Norwegian Antique Silver Spoon
In good order and measures 184mm in length.
|MAKER or SPONSOR MARK||Johan Martin Heinrich Rohlff (probably)|
According to legend, tea was discovered by a Chinese emperor around 2300 BC. Initially used for medicinal purposes, the more well-to-do members of Chinese society began drinking it on social occasions.
In the 17th Century, tea was traded with the west by China and subsequently Great Britain got a taste for it!
Tea was expensive and, as a result, it was largely drunk by the aristocracy and upper classes. Therefore, it was used sparingly and a smaller than usual drinking vessel known as a ‘teacup’ was used for the drink.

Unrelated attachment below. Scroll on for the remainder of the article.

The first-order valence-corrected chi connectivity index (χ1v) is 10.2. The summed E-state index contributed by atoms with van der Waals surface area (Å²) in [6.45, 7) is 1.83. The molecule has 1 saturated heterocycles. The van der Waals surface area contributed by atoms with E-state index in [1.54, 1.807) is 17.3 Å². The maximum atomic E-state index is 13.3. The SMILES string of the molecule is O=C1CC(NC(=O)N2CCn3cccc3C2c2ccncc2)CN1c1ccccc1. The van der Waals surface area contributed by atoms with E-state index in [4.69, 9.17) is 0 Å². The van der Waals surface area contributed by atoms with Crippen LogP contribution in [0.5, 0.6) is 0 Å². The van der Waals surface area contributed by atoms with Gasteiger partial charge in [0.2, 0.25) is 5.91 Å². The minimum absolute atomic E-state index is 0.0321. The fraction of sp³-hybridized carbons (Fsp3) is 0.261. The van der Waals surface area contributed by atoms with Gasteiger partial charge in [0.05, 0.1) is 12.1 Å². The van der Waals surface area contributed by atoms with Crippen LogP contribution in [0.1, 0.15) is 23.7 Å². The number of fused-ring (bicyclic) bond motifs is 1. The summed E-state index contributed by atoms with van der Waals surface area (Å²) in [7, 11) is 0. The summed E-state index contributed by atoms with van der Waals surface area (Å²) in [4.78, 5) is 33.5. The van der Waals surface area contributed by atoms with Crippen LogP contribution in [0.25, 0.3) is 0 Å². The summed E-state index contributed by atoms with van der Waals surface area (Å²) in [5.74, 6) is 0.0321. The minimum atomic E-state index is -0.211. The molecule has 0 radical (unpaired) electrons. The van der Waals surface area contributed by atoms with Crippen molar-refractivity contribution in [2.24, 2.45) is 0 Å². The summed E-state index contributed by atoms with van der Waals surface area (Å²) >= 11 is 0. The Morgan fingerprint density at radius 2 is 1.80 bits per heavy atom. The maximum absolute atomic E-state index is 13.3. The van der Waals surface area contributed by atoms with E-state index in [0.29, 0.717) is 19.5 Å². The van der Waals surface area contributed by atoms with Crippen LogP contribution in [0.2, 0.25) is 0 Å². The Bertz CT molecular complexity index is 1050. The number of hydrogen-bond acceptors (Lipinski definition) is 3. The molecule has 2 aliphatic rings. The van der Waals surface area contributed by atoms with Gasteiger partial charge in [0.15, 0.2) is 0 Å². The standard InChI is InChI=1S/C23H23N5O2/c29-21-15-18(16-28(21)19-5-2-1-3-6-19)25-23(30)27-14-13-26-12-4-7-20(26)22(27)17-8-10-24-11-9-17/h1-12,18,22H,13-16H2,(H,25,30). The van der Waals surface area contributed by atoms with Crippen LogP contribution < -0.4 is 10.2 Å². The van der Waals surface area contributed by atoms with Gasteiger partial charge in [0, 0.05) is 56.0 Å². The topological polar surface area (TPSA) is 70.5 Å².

Consequently, teaspoons developed to ensure the accurate and careful distribution of the leaves into the boiling water to make the drink.
Initially a teaspoon measured 1 fluid dram or one quarter of a tablespoon. Subsequently they have gradually increased in size. Today’s teaspoon for example measures one third of a tablespoon.
It was in the 17th and 18th Century that these spoons became known as ‘teaspoons’ and some became ever more decorative.